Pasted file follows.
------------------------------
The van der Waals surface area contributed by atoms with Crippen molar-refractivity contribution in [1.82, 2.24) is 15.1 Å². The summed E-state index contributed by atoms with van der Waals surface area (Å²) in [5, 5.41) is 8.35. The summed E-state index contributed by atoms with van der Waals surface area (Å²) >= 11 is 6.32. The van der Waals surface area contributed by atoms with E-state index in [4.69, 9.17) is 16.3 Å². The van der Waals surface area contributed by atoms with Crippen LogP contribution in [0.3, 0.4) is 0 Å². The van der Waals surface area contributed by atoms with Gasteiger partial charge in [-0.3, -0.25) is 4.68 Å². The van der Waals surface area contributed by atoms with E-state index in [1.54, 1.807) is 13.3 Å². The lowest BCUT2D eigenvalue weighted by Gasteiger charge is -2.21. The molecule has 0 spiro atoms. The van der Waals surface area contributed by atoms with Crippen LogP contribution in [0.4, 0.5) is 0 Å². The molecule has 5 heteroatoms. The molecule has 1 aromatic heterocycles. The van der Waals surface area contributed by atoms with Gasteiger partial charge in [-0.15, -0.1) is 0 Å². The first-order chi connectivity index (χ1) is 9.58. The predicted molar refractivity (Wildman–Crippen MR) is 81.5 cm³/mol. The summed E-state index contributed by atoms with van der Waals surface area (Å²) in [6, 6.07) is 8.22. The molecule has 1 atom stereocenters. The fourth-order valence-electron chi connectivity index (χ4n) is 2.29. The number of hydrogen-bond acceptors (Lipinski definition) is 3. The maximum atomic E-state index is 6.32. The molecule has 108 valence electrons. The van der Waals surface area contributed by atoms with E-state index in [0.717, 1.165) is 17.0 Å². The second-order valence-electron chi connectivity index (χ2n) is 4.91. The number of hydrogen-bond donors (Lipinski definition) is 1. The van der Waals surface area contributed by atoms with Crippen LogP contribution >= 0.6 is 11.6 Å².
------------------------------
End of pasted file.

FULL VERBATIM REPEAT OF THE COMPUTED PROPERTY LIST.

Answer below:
The van der Waals surface area contributed by atoms with Crippen molar-refractivity contribution in [1.82, 2.24) is 15.1 Å². The summed E-state index contributed by atoms with van der Waals surface area (Å²) in [5, 5.41) is 8.35. The summed E-state index contributed by atoms with van der Waals surface area (Å²) >= 11 is 6.32. The van der Waals surface area contributed by atoms with E-state index in [4.69, 9.17) is 16.3 Å². The van der Waals surface area contributed by atoms with Crippen LogP contribution in [0.3, 0.4) is 0 Å². The van der Waals surface area contributed by atoms with Gasteiger partial charge in [-0.3, -0.25) is 4.68 Å². The van der Waals surface area contributed by atoms with E-state index in [1.54, 1.807) is 13.3 Å². The lowest BCUT2D eigenvalue weighted by Gasteiger charge is -2.21. The molecule has 0 spiro atoms. The van der Waals surface area contributed by atoms with Crippen LogP contribution in [0.4, 0.5) is 0 Å². The molecule has 5 heteroatoms. The molecule has 1 aromatic heterocycles. The van der Waals surface area contributed by atoms with Gasteiger partial charge in [-0.15, -0.1) is 0 Å². The first-order chi connectivity index (χ1) is 9.58. The predicted molar refractivity (Wildman–Crippen MR) is 81.5 cm³/mol. The summed E-state index contributed by atoms with van der Waals surface area (Å²) in [6, 6.07) is 8.22. The molecule has 1 atom stereocenters. The fourth-order valence-electron chi connectivity index (χ4n) is 2.29. The number of hydrogen-bond acceptors (Lipinski definition) is 3. The maximum atomic E-state index is 6.32. The molecule has 108 valence electrons. The van der Waals surface area contributed by atoms with E-state index in [0.717, 1.165) is 17.0 Å². The second-order valence-electron chi connectivity index (χ2n) is 4.91. The number of hydrogen-bond donors (Lipinski definition) is 1. The van der Waals surface area contributed by atoms with Crippen LogP contribution >= 0.6 is 11.6 Å².